Over the last decade, each marginal dollar of debt has generated less and less marginal income. We knew that there would be a "zero-hour" for the economy when the creation of new debt would not contribute to GDP growth. The government's reaction to last year's demand shock has been to increase its own leverage. But, with the economy operating at its zero-hour, we believe this incremental leverage will actually have a negative impact. That is to say, the public sector will fail in its attempt to bring the economy back to its previous level of nominal GDP. In this scenario, the outcome will disappoint the market's expectations, which are rampantly bullish as evidenced by this year's dramatic re-pricing of risk assets.

Japan has championed both Friedman and Keynes. They have built bridges to nowhere and dropped Yen notes from helicopters for twenty years and still they have nothing to show for it. Clearly the additional return from Yen debt in Japan is close to zero and it exposes the nightmare of interventionists everywhere.

It all really comes down to your take on the ratio of total debt-to-GDP. If you believe, like I do, that it peaked in 2007 then the repercussions are enormous. The leverage does not necessarily have to come down (after peaking in 1932 at 300% it troughed 20 years later at 150%). Rather, it may well be that low interest rates allow the mountain of debt to continue to be serviced. This has been the Japanese experience to date. However, everything in our economic life exists at the margin, and the consequences of just maintaining the leverage constant would be a very low delta in nominal GDP growth. Consider that the Japanese, under these very circumstances, have managed to grow nominal GDP at just 1% compound since 1990.

This is why China's mad dash for commodities and its investment splurge this year is so worrying. The Chinese are building capacity to meet a world where US nominal GDP is $25trn in ten years time from its $14trn today. I fear they could be in for a nasty shock.

Consider the steel market. Now with China having been on such an expansionary tear, it may not surprise you to hear that finished Chinese steel prices today trade below their production cost. It is quite chilling to note that steel production in America is on a par with output back in 1938, when GDP was a mere 7% of its current size.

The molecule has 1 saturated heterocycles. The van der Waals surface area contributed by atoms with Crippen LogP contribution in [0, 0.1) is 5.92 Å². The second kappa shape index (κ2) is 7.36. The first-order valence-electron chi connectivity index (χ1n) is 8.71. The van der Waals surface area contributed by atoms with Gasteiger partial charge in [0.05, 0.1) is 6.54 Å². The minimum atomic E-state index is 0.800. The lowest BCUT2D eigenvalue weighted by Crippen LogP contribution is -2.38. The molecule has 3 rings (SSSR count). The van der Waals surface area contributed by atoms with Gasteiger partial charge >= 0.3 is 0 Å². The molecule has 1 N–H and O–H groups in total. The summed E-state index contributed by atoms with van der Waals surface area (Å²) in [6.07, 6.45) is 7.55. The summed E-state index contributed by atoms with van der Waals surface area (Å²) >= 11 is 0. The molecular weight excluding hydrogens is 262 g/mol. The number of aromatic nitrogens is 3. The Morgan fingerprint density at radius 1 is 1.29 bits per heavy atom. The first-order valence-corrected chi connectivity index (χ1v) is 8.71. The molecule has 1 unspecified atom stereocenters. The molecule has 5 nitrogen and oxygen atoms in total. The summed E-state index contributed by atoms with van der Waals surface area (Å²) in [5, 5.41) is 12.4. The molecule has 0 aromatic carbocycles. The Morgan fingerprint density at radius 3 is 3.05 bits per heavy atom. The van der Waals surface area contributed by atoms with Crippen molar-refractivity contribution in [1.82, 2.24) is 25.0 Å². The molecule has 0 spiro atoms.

However, with an active steel futures market in China turning over $15bn a day (consult the Bloomberg page ), speculative fears concerning the dollar have overcome the paucity of industrial demand in the west.

Of course, it is not just steel. Consider the aluminium market. the aluminium situation mimics that of steel, but with an even mightier inventory overhang. Four and a half million tons reside at the London Metal Exchange, perhaps 20% of world ex-China annual capacity. It is probable that 75% of this surplus stock is accounted for by financial players exploiting a contango.

To make matters even worse, the Chinese have stopped importing and are eager to ramp up domestic aluminium production. They have the capacity to produce another 13mt annually, which is equivalent to 52% of global production.

Now remember I have been describing a positive macro scenario: a world in which low interest rates make the debt load manageable and that we muddle through with lower growth rates in nominal GDP. But clearly the consequences for corporate profitability are very poor. The alarming thing is that my opponents (see Ferguson et al.) believe that government bond yields are going much higher. Effectively, the world's bond vigilantes are going to punish the Fed and tighten monetary policy. It is almost as if the world's greatest speculators are agitating for their own demise. It is my contention that the leverage of the economy is only tenable if interest rates stay low and yet, whilst I believe some of them agree, they still fervently expect a rise.